DENPASAR: Plans to free a radical cleric linked to the deadly Bali bombings are under review, Indonesia has said, after the surprise decision drew sharp criticism.
Abu Bakar Bashir, once synonymous with militant Islam in Indonesia, was tied to a terror network behind the 2002 attacks that killed more than 200 people, mostly foreign tourists.
Last week, Indonesian president Joko Widodo said he had given the green light for the early release of Bashir — believed to have been a key figure in militant group Jemaah Islamiyah (JI).
Widodo said the 80-year-old preacher was “old and sick”.
The plan was slammed both at home and abroad, with objections across Indonesian social media and from Australian leader Scott Morrison, who warned that Bashir was still a threat.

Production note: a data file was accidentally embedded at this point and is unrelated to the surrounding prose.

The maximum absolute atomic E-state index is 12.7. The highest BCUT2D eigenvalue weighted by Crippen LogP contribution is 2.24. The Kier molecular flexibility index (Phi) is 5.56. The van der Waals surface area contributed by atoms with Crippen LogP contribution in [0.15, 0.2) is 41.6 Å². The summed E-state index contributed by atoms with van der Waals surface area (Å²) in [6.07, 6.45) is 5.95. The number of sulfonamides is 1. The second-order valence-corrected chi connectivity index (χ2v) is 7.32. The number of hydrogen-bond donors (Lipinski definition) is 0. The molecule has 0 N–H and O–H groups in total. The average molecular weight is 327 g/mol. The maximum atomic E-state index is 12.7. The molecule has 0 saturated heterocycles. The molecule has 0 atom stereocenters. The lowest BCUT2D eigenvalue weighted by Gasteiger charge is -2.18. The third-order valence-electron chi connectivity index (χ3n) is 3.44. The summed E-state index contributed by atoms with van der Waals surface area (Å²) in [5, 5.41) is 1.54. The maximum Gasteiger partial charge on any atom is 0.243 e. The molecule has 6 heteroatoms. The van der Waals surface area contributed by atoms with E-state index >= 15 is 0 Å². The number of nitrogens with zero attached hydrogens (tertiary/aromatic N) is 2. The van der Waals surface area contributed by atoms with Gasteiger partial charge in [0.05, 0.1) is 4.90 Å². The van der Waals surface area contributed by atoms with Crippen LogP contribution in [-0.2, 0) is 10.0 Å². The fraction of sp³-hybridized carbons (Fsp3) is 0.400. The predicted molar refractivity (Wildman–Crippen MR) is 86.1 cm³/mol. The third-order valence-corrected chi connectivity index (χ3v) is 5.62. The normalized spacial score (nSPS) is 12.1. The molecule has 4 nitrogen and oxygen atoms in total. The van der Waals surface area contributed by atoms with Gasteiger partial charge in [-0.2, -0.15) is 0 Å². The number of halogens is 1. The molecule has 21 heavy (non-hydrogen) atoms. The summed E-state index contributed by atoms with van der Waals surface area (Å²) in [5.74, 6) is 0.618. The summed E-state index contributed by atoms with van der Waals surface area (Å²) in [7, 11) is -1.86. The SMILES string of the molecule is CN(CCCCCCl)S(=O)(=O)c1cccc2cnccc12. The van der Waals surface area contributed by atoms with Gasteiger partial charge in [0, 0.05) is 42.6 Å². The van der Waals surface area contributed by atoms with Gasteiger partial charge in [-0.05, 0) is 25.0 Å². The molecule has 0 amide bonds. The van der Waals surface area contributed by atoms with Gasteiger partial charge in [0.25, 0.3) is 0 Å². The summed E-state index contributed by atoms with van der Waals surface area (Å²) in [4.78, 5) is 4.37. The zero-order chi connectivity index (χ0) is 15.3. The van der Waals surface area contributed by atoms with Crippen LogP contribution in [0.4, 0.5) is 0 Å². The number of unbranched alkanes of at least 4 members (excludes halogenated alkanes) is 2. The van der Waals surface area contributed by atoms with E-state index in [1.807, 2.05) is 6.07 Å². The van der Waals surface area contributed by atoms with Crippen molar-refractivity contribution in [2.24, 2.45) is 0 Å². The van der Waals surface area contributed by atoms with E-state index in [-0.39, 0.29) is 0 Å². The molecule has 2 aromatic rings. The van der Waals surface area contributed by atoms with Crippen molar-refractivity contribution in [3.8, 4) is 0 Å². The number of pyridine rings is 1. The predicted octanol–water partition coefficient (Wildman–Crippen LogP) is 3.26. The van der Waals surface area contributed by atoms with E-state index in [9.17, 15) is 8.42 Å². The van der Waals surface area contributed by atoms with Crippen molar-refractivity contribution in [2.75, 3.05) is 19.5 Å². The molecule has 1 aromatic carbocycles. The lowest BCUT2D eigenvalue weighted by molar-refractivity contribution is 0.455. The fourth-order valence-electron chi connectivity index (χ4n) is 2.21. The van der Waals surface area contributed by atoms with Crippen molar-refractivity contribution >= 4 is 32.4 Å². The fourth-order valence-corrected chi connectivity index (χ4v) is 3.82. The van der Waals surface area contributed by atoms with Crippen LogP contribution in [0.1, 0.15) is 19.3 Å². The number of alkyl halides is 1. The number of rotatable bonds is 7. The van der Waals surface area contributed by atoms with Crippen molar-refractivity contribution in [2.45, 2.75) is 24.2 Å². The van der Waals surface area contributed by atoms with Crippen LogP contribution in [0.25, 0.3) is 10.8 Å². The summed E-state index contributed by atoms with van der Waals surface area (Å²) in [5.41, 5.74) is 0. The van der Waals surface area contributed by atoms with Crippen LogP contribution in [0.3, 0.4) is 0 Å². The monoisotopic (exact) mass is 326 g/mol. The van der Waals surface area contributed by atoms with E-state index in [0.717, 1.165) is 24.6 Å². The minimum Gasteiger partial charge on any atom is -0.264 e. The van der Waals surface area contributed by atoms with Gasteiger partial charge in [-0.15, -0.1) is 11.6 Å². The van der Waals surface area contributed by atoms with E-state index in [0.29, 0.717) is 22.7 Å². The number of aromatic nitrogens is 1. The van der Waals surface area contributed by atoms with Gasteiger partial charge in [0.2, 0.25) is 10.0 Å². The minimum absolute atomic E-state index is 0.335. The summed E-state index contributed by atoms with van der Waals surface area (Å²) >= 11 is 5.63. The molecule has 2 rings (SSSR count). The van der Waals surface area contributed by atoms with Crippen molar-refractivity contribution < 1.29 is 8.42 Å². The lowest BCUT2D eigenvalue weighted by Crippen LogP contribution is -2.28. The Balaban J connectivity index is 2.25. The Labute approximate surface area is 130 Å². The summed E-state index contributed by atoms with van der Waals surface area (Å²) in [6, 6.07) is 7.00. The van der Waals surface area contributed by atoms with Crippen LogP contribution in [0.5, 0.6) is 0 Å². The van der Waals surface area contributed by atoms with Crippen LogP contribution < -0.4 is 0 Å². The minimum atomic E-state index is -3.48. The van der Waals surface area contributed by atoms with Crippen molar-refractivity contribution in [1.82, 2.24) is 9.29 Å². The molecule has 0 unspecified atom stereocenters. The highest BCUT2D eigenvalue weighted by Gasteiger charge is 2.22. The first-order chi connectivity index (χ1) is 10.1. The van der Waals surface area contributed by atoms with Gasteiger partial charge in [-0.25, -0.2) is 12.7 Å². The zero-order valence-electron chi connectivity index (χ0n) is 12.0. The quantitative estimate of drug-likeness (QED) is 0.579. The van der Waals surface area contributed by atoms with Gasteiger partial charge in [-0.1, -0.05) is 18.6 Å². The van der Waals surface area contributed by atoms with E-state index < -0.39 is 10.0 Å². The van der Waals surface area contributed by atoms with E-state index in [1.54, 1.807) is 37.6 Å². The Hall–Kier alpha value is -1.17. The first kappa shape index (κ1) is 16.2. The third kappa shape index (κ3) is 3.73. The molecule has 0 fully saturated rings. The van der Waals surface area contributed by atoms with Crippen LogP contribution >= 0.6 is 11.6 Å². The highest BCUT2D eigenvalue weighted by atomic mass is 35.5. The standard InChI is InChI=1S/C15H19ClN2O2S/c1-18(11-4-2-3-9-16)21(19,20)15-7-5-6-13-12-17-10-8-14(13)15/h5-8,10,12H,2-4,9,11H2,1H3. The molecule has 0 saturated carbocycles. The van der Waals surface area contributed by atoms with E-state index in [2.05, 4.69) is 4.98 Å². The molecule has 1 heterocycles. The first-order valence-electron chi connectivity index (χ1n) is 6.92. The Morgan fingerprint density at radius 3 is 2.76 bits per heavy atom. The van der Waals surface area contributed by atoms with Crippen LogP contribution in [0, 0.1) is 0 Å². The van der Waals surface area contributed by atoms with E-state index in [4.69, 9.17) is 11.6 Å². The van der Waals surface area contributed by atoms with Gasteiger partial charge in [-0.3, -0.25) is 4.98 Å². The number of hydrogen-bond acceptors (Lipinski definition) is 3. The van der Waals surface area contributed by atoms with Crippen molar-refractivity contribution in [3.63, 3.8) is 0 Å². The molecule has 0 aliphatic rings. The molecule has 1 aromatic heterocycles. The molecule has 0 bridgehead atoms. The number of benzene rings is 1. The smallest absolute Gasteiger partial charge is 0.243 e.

Dozens of Australians were killed in the Bali attacks.
In an apparent backtrack on Monday, Indonesia’s Chief Security Minister Wiranto said the president had ordered a “thorough and comprehensive study” of Bashir’s release from prison.
“We can’t act hastily or spontaneously,” the minister told reporters.
He did not say when a final decision would be made.
Bashir was sentenced to 15 years in jail in 2011 for helping fund a paramilitary group training in the conservative Islamic province of Aceh.
The firebrand preacher was previously jailed over the Bali bombings but that conviction was quashed on appeal. He has repeatedly denied involvement in terror attacks.
Bashir’s lawyer Achmad Michdan questioned the apparent official change of heart.
“We have no problem with (the review) but people might wonder why would they announce it in the first place,” Michdan told AFP.
Widodo had cited “humanitarian reasons” for agreeing to the release of the elderly preacher, sparking a torrent of criticism on Indonesian social media.
“This whole story is stupid beyond belief,” one Twitter user wrote.
Bashir “murdered hundreds of people. They don’t get to be with their families, but he does?”